Anton Cheremukhin, Mikhail Golosov, Sergei Guriev, Aleh Tsyvinski 02 September 2015, voxeu

Research Economist, Federal Reserve Bank of Dallas

Professor of Economics, Princeton University

Professor of Economics, Sciences Po Paris; and CEPR Research Fellow

Arthur M. Okun Professor of Economics, Yale University

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Putin’s Dilemma

Posted by hkarner - 12. August 2014

Date: 12-08-2014
Source: Project Syndicate
Guriev
SERGEI GURIEV

Sergei Guriev, a visiting professor of economics at Sciences Po, is Professor of Economics and former Rector at the New Economic School in Moscow.

PARIS – Many critics argue that the sanctions imposed on Russia for its actions in Ukraine are ineffective, because they are too limited in scale and scope. Moreover, sanctions are seen as allowing President Vladimir Putin to blame the West for Russia’s internal problems. Indeed, some of Putin’s supporters within Russia welcome the sanctions as a means to compel Russian autarky – and thus strategic independence from the West.

These arguments are wrong. Though the sanctions are not backed by China, they are already having a powerful effect, and the expectation that they will be tightened further is a huge concern for investors and the Russian government. Full autarky, meanwhile, would imply a dramatic decline in Russian living standards – the foundation of Putin’s domestic support.

The latest sanctions are unprecedented. The European Union went even further than the United States. Exposure to Russian markets varies widely among EU countries – and between the EU and the US. But, after the downing of Malaysia Airlines Flight 17, Russia can no longer pursue a divide-and-rule strategy that leverages these differences.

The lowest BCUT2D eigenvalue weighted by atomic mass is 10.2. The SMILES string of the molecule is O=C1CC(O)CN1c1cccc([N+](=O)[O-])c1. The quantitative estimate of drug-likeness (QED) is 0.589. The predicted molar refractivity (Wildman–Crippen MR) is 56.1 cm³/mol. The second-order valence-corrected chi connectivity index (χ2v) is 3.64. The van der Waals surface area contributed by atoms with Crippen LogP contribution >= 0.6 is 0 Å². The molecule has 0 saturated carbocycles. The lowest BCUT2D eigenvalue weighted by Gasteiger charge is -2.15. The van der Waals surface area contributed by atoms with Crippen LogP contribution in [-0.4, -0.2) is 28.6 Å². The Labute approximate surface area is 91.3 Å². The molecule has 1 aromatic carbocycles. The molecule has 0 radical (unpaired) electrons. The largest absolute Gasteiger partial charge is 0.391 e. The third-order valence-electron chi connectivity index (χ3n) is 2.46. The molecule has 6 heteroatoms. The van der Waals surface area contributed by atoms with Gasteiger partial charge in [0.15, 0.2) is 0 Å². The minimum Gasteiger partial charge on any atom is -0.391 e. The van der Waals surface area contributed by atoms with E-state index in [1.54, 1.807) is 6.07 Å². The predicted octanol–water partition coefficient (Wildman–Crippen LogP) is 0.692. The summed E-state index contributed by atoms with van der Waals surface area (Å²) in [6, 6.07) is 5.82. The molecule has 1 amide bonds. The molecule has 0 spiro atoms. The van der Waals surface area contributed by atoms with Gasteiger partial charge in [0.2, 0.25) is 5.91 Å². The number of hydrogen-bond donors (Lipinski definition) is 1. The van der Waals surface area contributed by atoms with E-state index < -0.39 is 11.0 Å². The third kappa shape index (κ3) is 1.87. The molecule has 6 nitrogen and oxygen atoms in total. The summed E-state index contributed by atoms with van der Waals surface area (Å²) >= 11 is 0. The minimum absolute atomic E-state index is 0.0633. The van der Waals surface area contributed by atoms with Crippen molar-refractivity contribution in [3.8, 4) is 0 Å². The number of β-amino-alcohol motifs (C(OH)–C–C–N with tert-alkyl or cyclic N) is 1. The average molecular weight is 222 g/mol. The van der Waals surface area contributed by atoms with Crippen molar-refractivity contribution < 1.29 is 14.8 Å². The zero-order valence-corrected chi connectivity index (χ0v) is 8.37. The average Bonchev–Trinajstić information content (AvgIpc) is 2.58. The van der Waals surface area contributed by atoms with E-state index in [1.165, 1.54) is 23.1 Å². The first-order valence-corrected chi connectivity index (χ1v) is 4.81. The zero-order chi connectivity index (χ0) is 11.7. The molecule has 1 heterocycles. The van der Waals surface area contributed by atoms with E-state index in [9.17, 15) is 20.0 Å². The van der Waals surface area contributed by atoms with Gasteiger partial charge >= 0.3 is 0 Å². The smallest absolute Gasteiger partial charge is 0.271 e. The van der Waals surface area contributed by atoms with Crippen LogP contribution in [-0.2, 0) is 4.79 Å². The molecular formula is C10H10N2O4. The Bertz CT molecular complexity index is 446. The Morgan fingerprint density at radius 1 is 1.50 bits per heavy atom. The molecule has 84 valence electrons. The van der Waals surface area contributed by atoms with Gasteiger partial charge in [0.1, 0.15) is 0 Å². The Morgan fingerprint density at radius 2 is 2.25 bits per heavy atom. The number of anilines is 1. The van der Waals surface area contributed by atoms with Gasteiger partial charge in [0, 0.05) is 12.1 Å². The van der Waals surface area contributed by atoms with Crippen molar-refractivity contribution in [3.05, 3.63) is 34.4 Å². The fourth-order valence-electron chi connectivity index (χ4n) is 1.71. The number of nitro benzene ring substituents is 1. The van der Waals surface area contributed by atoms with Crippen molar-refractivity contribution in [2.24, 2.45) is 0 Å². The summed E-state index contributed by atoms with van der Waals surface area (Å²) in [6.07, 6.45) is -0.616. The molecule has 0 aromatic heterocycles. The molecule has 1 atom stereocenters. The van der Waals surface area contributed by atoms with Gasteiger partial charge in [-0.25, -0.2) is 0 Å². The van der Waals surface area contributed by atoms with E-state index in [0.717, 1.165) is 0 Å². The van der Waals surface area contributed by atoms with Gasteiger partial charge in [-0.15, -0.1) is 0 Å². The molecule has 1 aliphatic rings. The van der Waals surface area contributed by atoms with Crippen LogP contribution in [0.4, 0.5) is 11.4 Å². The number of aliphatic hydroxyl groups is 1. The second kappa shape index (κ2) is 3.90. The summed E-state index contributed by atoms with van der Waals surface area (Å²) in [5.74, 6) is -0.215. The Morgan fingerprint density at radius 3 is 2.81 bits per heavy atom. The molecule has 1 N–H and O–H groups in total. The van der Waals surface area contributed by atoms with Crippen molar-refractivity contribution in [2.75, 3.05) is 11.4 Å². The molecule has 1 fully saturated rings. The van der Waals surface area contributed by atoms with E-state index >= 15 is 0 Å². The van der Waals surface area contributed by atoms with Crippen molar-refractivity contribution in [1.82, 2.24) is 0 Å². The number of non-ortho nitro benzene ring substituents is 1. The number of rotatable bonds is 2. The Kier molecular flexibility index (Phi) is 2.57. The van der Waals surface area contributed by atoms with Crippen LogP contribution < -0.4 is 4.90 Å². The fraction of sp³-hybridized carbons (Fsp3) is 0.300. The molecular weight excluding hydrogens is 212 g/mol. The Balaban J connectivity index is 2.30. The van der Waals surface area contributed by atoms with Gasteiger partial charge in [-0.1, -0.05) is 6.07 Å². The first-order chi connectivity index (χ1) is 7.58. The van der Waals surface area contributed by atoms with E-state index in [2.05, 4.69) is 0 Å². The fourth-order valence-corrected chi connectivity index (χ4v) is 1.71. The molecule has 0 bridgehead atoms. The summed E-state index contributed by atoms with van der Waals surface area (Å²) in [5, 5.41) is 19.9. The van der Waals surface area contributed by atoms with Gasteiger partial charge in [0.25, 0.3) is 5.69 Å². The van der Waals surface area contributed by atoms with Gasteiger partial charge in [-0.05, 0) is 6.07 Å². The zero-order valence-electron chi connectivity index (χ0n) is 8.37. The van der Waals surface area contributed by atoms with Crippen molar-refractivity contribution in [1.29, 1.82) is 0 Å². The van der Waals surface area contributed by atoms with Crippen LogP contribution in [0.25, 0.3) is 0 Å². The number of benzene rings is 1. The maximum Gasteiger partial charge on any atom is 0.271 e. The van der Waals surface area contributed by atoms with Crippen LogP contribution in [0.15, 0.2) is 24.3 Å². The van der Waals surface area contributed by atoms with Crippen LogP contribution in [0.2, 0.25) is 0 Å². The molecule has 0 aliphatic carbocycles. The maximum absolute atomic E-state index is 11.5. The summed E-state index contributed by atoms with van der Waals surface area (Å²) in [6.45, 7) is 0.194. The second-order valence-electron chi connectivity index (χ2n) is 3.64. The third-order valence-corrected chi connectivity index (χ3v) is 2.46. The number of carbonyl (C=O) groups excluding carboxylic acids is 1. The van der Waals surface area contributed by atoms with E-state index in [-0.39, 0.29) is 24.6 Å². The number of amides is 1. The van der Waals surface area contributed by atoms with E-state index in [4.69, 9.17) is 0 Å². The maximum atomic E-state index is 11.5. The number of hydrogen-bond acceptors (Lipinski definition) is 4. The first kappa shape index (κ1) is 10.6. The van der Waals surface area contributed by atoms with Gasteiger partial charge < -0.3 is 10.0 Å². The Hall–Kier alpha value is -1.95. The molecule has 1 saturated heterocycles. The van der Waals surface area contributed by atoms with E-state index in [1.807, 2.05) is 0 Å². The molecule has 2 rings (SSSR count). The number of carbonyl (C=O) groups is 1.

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Russia’s New Stagnation

Posted by hkarner - 17. November 2013

Date: 15-11-2013Guriev
Source: Project Syndicate

SERGEI GURIEV

Sergei Guriev, a visiting professor of economics at Sciences Po, is Professor of Economics and former Rector at the New Economic School in Moscow.

PARIS – In early November, the Russian government released its latest macroeconomic forecast. It could not have been an easy decision: Whereas President Vladimir Putin and his government campaigned in 2012 on a promise that the Russian economy would grow at 5-6% per year during his six-year term, the growth rate is now expected to average just 2.8% from 2013 to 2020.

Minister of Economic Development Alexei Ulyukaev explicitly acknowledged that achieving the targets set by Putin “will take longer.” In some cases, that means much longer. For example, in May 2012, Putin promised to increase Russia’s labor productivity by 50% by 2018; the current forecast does not envision this outcome even by 2025.

For independent observers, the ministry’s grim forecast comes as no surprise. Judging by low stock prices and high capital outflows, investors were already betting against high growth rates. Now Putin and Prime Minister Dmitry Medvedev are pessimistic as well. Medvedev, who had been publicly forecasting 5% annual growth as recently as January, told foreign investors in October that this year’s growth rate would not exceed 2%. Den Rest des Beitrags lesen »